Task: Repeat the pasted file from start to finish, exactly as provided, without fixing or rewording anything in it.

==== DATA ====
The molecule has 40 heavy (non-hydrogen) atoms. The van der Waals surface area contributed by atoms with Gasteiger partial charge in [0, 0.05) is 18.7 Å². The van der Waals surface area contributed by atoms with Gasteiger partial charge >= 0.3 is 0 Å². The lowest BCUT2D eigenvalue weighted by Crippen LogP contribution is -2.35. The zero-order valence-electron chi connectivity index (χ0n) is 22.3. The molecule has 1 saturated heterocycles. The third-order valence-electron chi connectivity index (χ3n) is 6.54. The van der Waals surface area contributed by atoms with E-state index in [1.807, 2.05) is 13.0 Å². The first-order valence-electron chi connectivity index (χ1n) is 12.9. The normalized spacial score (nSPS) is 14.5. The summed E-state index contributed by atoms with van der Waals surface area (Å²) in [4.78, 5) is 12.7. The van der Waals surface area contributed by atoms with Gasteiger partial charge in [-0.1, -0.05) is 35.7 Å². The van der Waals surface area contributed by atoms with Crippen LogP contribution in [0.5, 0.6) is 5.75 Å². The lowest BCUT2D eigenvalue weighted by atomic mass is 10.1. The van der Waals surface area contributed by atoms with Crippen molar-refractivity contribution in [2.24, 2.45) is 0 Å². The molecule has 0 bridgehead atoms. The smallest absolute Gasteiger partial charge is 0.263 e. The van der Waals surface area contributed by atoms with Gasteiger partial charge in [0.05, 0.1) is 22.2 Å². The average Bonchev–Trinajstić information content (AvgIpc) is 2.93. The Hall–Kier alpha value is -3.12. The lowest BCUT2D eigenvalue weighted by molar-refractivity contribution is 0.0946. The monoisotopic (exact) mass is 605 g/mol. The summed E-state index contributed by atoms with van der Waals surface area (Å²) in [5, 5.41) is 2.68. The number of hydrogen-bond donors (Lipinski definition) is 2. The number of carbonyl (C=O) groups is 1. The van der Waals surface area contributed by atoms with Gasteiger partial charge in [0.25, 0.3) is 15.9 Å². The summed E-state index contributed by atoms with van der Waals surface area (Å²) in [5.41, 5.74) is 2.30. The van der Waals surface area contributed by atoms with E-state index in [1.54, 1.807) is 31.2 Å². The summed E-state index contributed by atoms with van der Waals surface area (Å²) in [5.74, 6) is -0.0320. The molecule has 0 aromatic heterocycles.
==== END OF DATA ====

The molecule has 40 heavy (non-hydrogen) atoms. The van der Waals surface area contributed by atoms with Gasteiger partial charge in [0, 0.05) is 18.7 Å². The van der Waals surface area contributed by atoms with Gasteiger partial charge >= 0.3 is 0 Å². The lowest BCUT2D eigenvalue weighted by Crippen LogP contribution is -2.35. The zero-order valence-electron chi connectivity index (χ0n) is 22.3. The molecule has 1 saturated heterocycles. The third-order valence-electron chi connectivity index (χ3n) is 6.54. The van der Waals surface area contributed by atoms with E-state index in [1.807, 2.05) is 13.0 Å². The first-order valence-electron chi connectivity index (χ1n) is 12.9. The normalized spacial score (nSPS) is 14.5. The summed E-state index contributed by atoms with van der Waals surface area (Å²) in [4.78, 5) is 12.7. The van der Waals surface area contributed by atoms with Gasteiger partial charge in [-0.1, -0.05) is 35.7 Å². The van der Waals surface area contributed by atoms with Crippen LogP contribution in [0.5, 0.6) is 5.75 Å². The lowest BCUT2D eigenvalue weighted by atomic mass is 10.1. The van der Waals surface area contributed by atoms with Crippen molar-refractivity contribution in [2.24, 2.45) is 0 Å². The molecule has 0 bridgehead atoms. The smallest absolute Gasteiger partial charge is 0.263 e. The van der Waals surface area contributed by atoms with Gasteiger partial charge in [0.05, 0.1) is 22.2 Å². The average Bonchev–Trinajstić information content (AvgIpc) is 2.93. The Hall–Kier alpha value is -3.12. The lowest BCUT2D eigenvalue weighted by molar-refractivity contribution is 0.0946. The monoisotopic (exact) mass is 605 g/mol. The summed E-state index contributed by atoms with van der Waals surface area (Å²) in [5, 5.41) is 2.68. The number of hydrogen-bond donors (Lipinski definition) is 2. The number of carbonyl (C=O) groups is 1. The van der Waals surface area contributed by atoms with Gasteiger partial charge in [0.25, 0.3) is 15.9 Å². The summed E-state index contributed by atoms with van der Waals surface area (Å²) in [5.41, 5.74) is 2.30. The van der Waals surface area contributed by atoms with E-state index in [1.54, 1.807) is 31.2 Å². The summed E-state index contributed by atoms with van der Waals surface area (Å²) in [5.74, 6) is -0.0320. The molecule has 0 aromatic heterocycles.